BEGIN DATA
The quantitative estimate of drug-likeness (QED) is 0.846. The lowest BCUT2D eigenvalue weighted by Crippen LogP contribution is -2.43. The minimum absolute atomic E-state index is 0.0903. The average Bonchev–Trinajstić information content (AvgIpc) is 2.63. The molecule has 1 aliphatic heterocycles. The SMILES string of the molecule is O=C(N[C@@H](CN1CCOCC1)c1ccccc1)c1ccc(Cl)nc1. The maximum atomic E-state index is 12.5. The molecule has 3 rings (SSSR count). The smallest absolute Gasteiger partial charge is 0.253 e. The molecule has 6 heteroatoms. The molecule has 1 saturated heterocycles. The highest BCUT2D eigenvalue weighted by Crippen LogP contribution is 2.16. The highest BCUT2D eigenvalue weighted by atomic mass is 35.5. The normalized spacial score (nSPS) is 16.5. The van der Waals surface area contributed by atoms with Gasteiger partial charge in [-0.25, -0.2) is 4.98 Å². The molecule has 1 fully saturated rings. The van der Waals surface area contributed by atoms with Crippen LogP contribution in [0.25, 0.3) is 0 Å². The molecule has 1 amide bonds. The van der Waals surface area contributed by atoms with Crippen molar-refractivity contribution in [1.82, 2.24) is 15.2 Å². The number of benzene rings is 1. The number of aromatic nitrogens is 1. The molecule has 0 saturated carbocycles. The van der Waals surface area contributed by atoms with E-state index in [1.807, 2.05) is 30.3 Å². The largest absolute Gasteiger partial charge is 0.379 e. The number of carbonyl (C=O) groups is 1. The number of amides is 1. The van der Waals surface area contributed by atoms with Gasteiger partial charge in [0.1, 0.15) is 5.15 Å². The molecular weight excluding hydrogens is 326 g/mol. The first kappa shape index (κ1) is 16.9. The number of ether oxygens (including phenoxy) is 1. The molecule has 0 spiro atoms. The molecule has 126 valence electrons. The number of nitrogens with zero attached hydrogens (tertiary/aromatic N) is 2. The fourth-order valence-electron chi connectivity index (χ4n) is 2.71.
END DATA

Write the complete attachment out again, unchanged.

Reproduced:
The quantitative estimate of drug-likeness (QED) is 0.846. The lowest BCUT2D eigenvalue weighted by Crippen LogP contribution is -2.43. The minimum absolute atomic E-state index is 0.0903. The average Bonchev–Trinajstić information content (AvgIpc) is 2.63. The molecule has 1 aliphatic heterocycles. The SMILES string of the molecule is O=C(N[C@@H](CN1CCOCC1)c1ccccc1)c1ccc(Cl)nc1. The maximum atomic E-state index is 12.5. The molecule has 3 rings (SSSR count). The smallest absolute Gasteiger partial charge is 0.253 e. The molecule has 6 heteroatoms. The molecule has 1 saturated heterocycles. The highest BCUT2D eigenvalue weighted by Crippen LogP contribution is 2.16. The highest BCUT2D eigenvalue weighted by atomic mass is 35.5. The normalized spacial score (nSPS) is 16.5. The van der Waals surface area contributed by atoms with Gasteiger partial charge in [-0.25, -0.2) is 4.98 Å². The molecule has 1 fully saturated rings. The van der Waals surface area contributed by atoms with Crippen LogP contribution in [0.25, 0.3) is 0 Å². The molecule has 1 amide bonds. The van der Waals surface area contributed by atoms with Crippen molar-refractivity contribution in [1.82, 2.24) is 15.2 Å². The number of benzene rings is 1. The number of aromatic nitrogens is 1. The molecule has 0 saturated carbocycles. The van der Waals surface area contributed by atoms with E-state index in [1.807, 2.05) is 30.3 Å². The largest absolute Gasteiger partial charge is 0.379 e. The number of carbonyl (C=O) groups is 1. The number of amides is 1. The van der Waals surface area contributed by atoms with Gasteiger partial charge in [0.1, 0.15) is 5.15 Å². The molecular weight excluding hydrogens is 326 g/mol. The first kappa shape index (κ1) is 16.9. The number of ether oxygens (including phenoxy) is 1. The molecule has 0 spiro atoms. The molecule has 126 valence electrons. The number of nitrogens with zero attached hydrogens (tertiary/aromatic N) is 2. The fourth-order valence-electron chi connectivity index (χ4n) is 2.71.